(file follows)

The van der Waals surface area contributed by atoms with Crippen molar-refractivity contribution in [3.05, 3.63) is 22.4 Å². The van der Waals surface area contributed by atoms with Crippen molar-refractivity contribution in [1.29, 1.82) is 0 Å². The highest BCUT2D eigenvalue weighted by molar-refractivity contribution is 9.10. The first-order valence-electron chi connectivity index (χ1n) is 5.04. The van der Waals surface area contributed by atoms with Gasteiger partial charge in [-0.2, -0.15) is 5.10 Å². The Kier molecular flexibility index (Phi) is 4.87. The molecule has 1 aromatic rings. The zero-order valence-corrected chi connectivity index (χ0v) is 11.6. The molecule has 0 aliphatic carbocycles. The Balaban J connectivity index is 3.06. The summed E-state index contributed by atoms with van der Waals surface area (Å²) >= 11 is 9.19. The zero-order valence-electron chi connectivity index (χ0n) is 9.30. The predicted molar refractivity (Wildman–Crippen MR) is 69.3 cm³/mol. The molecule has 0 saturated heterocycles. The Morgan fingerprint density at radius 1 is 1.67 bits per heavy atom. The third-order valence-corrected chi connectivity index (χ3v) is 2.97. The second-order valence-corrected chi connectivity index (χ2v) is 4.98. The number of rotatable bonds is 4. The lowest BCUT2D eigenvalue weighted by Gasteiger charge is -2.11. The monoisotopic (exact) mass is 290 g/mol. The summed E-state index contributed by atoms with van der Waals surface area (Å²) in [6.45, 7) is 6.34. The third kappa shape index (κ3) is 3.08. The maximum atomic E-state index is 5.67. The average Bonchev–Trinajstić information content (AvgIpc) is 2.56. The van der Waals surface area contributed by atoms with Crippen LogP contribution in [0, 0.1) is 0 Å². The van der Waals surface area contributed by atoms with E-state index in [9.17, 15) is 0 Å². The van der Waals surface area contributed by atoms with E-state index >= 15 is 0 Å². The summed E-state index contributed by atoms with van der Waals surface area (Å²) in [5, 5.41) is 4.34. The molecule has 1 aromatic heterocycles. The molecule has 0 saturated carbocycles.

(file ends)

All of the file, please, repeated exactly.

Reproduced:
The van der Waals surface area contributed by atoms with Crippen molar-refractivity contribution in [3.05, 3.63) is 22.4 Å². The van der Waals surface area contributed by atoms with Crippen molar-refractivity contribution in [1.29, 1.82) is 0 Å². The highest BCUT2D eigenvalue weighted by molar-refractivity contribution is 9.10. The first-order valence-electron chi connectivity index (χ1n) is 5.04. The van der Waals surface area contributed by atoms with Gasteiger partial charge in [-0.2, -0.15) is 5.10 Å². The Kier molecular flexibility index (Phi) is 4.87. The molecule has 1 aromatic rings. The zero-order valence-corrected chi connectivity index (χ0v) is 11.6. The molecule has 0 aliphatic carbocycles. The Balaban J connectivity index is 3.06. The summed E-state index contributed by atoms with van der Waals surface area (Å²) >= 11 is 9.19. The zero-order valence-electron chi connectivity index (χ0n) is 9.30. The predicted molar refractivity (Wildman–Crippen MR) is 69.3 cm³/mol. The molecule has 0 saturated heterocycles. The Morgan fingerprint density at radius 1 is 1.67 bits per heavy atom. The third-order valence-corrected chi connectivity index (χ3v) is 2.97. The second-order valence-corrected chi connectivity index (χ2v) is 4.98. The number of rotatable bonds is 4. The lowest BCUT2D eigenvalue weighted by Gasteiger charge is -2.11. The monoisotopic (exact) mass is 290 g/mol. The summed E-state index contributed by atoms with van der Waals surface area (Å²) in [6.45, 7) is 6.34. The third kappa shape index (κ3) is 3.08. The maximum atomic E-state index is 5.67. The average Bonchev–Trinajstić information content (AvgIpc) is 2.56. The van der Waals surface area contributed by atoms with Crippen LogP contribution in [0, 0.1) is 0 Å². The van der Waals surface area contributed by atoms with E-state index in [9.17, 15) is 0 Å². The van der Waals surface area contributed by atoms with E-state index >= 15 is 0 Å². The summed E-state index contributed by atoms with van der Waals surface area (Å²) in [5, 5.41) is 4.34. The molecule has 1 aromatic heterocycles. The molecule has 0 saturated carbocycles.